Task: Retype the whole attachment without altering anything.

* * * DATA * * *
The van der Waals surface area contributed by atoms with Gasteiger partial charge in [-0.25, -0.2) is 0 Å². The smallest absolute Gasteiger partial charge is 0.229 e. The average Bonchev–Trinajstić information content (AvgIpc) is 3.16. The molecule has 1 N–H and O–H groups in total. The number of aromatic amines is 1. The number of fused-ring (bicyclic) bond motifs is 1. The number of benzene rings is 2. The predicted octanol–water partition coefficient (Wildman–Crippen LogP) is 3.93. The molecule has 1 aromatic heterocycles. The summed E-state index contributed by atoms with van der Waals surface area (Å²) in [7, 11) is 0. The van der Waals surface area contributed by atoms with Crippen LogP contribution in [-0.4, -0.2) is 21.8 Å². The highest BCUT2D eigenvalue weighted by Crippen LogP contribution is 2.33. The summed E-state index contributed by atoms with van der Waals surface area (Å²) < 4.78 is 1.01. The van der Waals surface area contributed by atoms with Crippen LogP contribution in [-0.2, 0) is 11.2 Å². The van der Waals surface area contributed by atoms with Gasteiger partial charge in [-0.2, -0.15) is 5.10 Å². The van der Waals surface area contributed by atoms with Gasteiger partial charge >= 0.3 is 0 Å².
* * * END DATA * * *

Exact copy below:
The van der Waals surface area contributed by atoms with Gasteiger partial charge in [-0.25, -0.2) is 0 Å². The smallest absolute Gasteiger partial charge is 0.229 e. The average Bonchev–Trinajstić information content (AvgIpc) is 3.16. The molecule has 1 N–H and O–H groups in total. The number of aromatic amines is 1. The number of fused-ring (bicyclic) bond motifs is 1. The number of benzene rings is 2. The predicted octanol–water partition coefficient (Wildman–Crippen LogP) is 3.93. The molecule has 1 aromatic heterocycles. The summed E-state index contributed by atoms with van der Waals surface area (Å²) in [7, 11) is 0. The van der Waals surface area contributed by atoms with Crippen LogP contribution in [-0.4, -0.2) is 21.8 Å². The highest BCUT2D eigenvalue weighted by Crippen LogP contribution is 2.33. The summed E-state index contributed by atoms with van der Waals surface area (Å²) < 4.78 is 1.01. The van der Waals surface area contributed by atoms with Crippen LogP contribution in [-0.2, 0) is 11.2 Å². The van der Waals surface area contributed by atoms with Gasteiger partial charge in [-0.2, -0.15) is 5.10 Å². The van der Waals surface area contributed by atoms with Gasteiger partial charge >= 0.3 is 0 Å².